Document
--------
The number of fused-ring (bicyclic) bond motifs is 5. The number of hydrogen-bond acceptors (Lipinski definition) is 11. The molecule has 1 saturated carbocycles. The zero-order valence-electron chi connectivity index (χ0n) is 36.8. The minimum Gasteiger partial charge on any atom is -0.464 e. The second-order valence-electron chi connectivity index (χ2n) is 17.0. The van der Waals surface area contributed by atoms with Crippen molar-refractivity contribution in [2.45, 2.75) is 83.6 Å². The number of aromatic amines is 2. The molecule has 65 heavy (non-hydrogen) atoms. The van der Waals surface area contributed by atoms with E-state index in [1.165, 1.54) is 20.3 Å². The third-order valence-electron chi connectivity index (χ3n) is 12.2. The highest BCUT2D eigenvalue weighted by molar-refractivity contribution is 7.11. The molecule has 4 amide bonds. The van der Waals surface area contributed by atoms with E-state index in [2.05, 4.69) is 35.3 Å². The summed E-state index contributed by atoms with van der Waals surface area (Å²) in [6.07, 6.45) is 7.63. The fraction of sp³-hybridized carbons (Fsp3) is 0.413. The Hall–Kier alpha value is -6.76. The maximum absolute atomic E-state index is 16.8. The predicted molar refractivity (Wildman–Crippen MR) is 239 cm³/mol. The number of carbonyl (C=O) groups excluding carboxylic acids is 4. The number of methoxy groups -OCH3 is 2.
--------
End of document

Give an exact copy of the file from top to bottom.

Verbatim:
The number of fused-ring (bicyclic) bond motifs is 5. The number of hydrogen-bond acceptors (Lipinski definition) is 11. The molecule has 1 saturated carbocycles. The zero-order valence-electron chi connectivity index (χ0n) is 36.8. The minimum Gasteiger partial charge on any atom is -0.464 e. The second-order valence-electron chi connectivity index (χ2n) is 17.0. The van der Waals surface area contributed by atoms with Crippen molar-refractivity contribution in [2.45, 2.75) is 83.6 Å². The number of aromatic amines is 2. The molecule has 65 heavy (non-hydrogen) atoms. The van der Waals surface area contributed by atoms with E-state index in [1.165, 1.54) is 20.3 Å². The third-order valence-electron chi connectivity index (χ3n) is 12.2. The highest BCUT2D eigenvalue weighted by molar-refractivity contribution is 7.11. The molecule has 4 amide bonds. The van der Waals surface area contributed by atoms with E-state index in [2.05, 4.69) is 35.3 Å². The summed E-state index contributed by atoms with van der Waals surface area (Å²) in [6.07, 6.45) is 7.63. The fraction of sp³-hybridized carbons (Fsp3) is 0.413. The Hall–Kier alpha value is -6.76. The maximum absolute atomic E-state index is 16.8. The predicted molar refractivity (Wildman–Crippen MR) is 239 cm³/mol. The number of carbonyl (C=O) groups excluding carboxylic acids is 4. The number of methoxy groups -OCH3 is 2.